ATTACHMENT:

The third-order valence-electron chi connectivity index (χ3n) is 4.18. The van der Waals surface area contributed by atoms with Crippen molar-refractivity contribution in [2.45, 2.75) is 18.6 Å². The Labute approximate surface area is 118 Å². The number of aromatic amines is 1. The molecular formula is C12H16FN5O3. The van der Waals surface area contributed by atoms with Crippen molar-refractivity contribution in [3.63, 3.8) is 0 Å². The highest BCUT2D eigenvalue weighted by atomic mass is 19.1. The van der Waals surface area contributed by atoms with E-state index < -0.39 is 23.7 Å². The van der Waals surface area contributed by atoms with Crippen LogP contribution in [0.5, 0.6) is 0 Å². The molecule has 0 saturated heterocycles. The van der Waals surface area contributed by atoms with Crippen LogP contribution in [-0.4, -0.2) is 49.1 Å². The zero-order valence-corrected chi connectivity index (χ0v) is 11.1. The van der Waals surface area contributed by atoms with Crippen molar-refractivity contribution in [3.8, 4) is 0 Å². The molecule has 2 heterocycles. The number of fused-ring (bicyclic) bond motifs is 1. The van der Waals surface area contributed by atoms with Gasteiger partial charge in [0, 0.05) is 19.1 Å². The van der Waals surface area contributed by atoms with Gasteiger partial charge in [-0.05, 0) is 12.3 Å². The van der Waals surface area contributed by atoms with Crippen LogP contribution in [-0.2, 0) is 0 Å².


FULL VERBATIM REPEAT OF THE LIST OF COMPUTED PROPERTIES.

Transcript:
The third-order valence-electron chi connectivity index (χ3n) is 4.18. The van der Waals surface area contributed by atoms with Crippen molar-refractivity contribution in [2.45, 2.75) is 18.6 Å². The Labute approximate surface area is 118 Å². The number of aromatic amines is 1. The molecular formula is C12H16FN5O3. The van der Waals surface area contributed by atoms with Crippen molar-refractivity contribution in [3.63, 3.8) is 0 Å². The highest BCUT2D eigenvalue weighted by atomic mass is 19.1. The van der Waals surface area contributed by atoms with E-state index < -0.39 is 23.7 Å². The van der Waals surface area contributed by atoms with Crippen LogP contribution in [0.5, 0.6) is 0 Å². The molecule has 0 saturated heterocycles. The van der Waals surface area contributed by atoms with Crippen LogP contribution in [-0.4, -0.2) is 49.1 Å². The zero-order valence-corrected chi connectivity index (χ0v) is 11.1. The van der Waals surface area contributed by atoms with Crippen molar-refractivity contribution in [3.8, 4) is 0 Å². The molecule has 2 heterocycles. The number of fused-ring (bicyclic) bond motifs is 1. The van der Waals surface area contributed by atoms with Gasteiger partial charge in [0, 0.05) is 19.1 Å². The van der Waals surface area contributed by atoms with Gasteiger partial charge in [-0.05, 0) is 12.3 Å². The van der Waals surface area contributed by atoms with Crippen LogP contribution in [-0.2, 0) is 0 Å².